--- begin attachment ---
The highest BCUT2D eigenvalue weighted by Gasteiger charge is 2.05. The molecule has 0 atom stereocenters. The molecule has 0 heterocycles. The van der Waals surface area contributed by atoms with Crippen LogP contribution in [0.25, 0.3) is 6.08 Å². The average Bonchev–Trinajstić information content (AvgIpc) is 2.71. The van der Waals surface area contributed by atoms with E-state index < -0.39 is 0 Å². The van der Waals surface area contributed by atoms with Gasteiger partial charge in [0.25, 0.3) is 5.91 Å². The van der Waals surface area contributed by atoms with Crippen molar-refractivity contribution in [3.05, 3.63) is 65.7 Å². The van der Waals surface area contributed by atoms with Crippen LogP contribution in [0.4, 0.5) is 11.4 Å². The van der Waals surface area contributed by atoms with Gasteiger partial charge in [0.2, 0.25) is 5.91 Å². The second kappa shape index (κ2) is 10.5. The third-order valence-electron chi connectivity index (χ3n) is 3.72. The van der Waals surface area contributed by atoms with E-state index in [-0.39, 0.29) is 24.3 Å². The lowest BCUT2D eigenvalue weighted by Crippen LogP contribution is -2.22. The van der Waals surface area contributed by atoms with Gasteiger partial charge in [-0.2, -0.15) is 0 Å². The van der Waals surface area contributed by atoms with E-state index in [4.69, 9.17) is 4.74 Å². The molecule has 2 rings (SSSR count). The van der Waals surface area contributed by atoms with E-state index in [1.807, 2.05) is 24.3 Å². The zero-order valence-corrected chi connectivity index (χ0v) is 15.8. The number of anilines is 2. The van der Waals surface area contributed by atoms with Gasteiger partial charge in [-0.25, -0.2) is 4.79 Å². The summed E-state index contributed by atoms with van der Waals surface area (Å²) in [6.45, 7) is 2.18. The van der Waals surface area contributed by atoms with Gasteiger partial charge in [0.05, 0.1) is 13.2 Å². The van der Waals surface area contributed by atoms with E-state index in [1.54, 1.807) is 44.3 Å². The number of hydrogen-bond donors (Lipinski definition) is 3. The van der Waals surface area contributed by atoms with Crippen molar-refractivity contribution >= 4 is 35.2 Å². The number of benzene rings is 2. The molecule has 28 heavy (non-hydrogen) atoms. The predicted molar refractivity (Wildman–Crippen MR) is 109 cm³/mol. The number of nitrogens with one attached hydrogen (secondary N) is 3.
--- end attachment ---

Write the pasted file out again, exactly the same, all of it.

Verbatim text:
The highest BCUT2D eigenvalue weighted by Gasteiger charge is 2.05. The molecule has 0 atom stereocenters. The molecule has 0 heterocycles. The van der Waals surface area contributed by atoms with Crippen LogP contribution in [0.25, 0.3) is 6.08 Å². The average Bonchev–Trinajstić information content (AvgIpc) is 2.71. The van der Waals surface area contributed by atoms with E-state index < -0.39 is 0 Å². The van der Waals surface area contributed by atoms with Gasteiger partial charge in [0.25, 0.3) is 5.91 Å². The van der Waals surface area contributed by atoms with Crippen molar-refractivity contribution in [3.05, 3.63) is 65.7 Å². The van der Waals surface area contributed by atoms with Crippen LogP contribution in [0.4, 0.5) is 11.4 Å². The van der Waals surface area contributed by atoms with Gasteiger partial charge in [0.2, 0.25) is 5.91 Å². The second kappa shape index (κ2) is 10.5. The third-order valence-electron chi connectivity index (χ3n) is 3.72. The van der Waals surface area contributed by atoms with E-state index in [-0.39, 0.29) is 24.3 Å². The lowest BCUT2D eigenvalue weighted by Crippen LogP contribution is -2.22. The van der Waals surface area contributed by atoms with Gasteiger partial charge in [-0.2, -0.15) is 0 Å². The van der Waals surface area contributed by atoms with E-state index in [4.69, 9.17) is 4.74 Å². The molecule has 2 rings (SSSR count). The van der Waals surface area contributed by atoms with E-state index in [1.807, 2.05) is 24.3 Å². The zero-order valence-corrected chi connectivity index (χ0v) is 15.8. The number of anilines is 2. The van der Waals surface area contributed by atoms with Gasteiger partial charge in [-0.25, -0.2) is 4.79 Å². The summed E-state index contributed by atoms with van der Waals surface area (Å²) in [6.45, 7) is 2.18. The van der Waals surface area contributed by atoms with Gasteiger partial charge in [0.05, 0.1) is 13.2 Å². The van der Waals surface area contributed by atoms with E-state index in [1.54, 1.807) is 44.3 Å². The number of hydrogen-bond donors (Lipinski definition) is 3. The van der Waals surface area contributed by atoms with Crippen molar-refractivity contribution >= 4 is 35.2 Å². The number of benzene rings is 2. The molecule has 28 heavy (non-hydrogen) atoms. The predicted molar refractivity (Wildman–Crippen MR) is 109 cm³/mol. The number of nitrogens with one attached hydrogen (secondary N) is 3.